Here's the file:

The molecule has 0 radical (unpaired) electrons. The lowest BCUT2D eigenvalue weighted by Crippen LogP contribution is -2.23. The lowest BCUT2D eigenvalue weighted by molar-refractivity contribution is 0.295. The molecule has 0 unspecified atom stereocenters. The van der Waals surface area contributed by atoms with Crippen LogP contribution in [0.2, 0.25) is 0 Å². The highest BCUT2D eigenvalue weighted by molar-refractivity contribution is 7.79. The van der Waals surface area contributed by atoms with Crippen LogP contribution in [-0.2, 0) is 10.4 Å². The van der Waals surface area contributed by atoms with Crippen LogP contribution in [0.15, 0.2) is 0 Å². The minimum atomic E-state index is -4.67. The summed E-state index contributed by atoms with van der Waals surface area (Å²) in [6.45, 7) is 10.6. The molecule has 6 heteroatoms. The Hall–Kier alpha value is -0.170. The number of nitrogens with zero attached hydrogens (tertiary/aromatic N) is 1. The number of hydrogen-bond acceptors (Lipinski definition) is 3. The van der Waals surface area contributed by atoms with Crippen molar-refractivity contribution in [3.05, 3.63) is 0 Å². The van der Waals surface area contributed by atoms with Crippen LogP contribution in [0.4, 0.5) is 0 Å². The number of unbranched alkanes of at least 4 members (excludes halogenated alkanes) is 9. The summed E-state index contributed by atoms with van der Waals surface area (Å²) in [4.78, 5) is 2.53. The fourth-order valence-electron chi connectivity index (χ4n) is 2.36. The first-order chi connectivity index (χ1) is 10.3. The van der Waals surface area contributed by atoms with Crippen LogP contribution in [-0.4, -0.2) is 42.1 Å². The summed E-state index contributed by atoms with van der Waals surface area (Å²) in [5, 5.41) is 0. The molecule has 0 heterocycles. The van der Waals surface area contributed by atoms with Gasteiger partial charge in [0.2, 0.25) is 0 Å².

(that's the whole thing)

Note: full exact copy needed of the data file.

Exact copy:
The molecule has 0 radical (unpaired) electrons. The lowest BCUT2D eigenvalue weighted by Crippen LogP contribution is -2.23. The lowest BCUT2D eigenvalue weighted by molar-refractivity contribution is 0.295. The molecule has 0 unspecified atom stereocenters. The van der Waals surface area contributed by atoms with Crippen LogP contribution in [0.2, 0.25) is 0 Å². The highest BCUT2D eigenvalue weighted by molar-refractivity contribution is 7.79. The van der Waals surface area contributed by atoms with Crippen LogP contribution in [-0.2, 0) is 10.4 Å². The van der Waals surface area contributed by atoms with Crippen LogP contribution in [0.15, 0.2) is 0 Å². The minimum atomic E-state index is -4.67. The summed E-state index contributed by atoms with van der Waals surface area (Å²) in [6.45, 7) is 10.6. The molecule has 6 heteroatoms. The Hall–Kier alpha value is -0.170. The number of nitrogens with zero attached hydrogens (tertiary/aromatic N) is 1. The number of hydrogen-bond acceptors (Lipinski definition) is 3. The van der Waals surface area contributed by atoms with Crippen molar-refractivity contribution in [3.05, 3.63) is 0 Å². The van der Waals surface area contributed by atoms with Crippen LogP contribution in [0.4, 0.5) is 0 Å². The number of unbranched alkanes of at least 4 members (excludes halogenated alkanes) is 9. The summed E-state index contributed by atoms with van der Waals surface area (Å²) in [4.78, 5) is 2.53. The fourth-order valence-electron chi connectivity index (χ4n) is 2.36. The first-order chi connectivity index (χ1) is 10.3. The van der Waals surface area contributed by atoms with Crippen LogP contribution in [-0.4, -0.2) is 42.1 Å². The summed E-state index contributed by atoms with van der Waals surface area (Å²) in [5, 5.41) is 0. The molecule has 0 heterocycles. The van der Waals surface area contributed by atoms with Gasteiger partial charge in [0.2, 0.25) is 0 Å².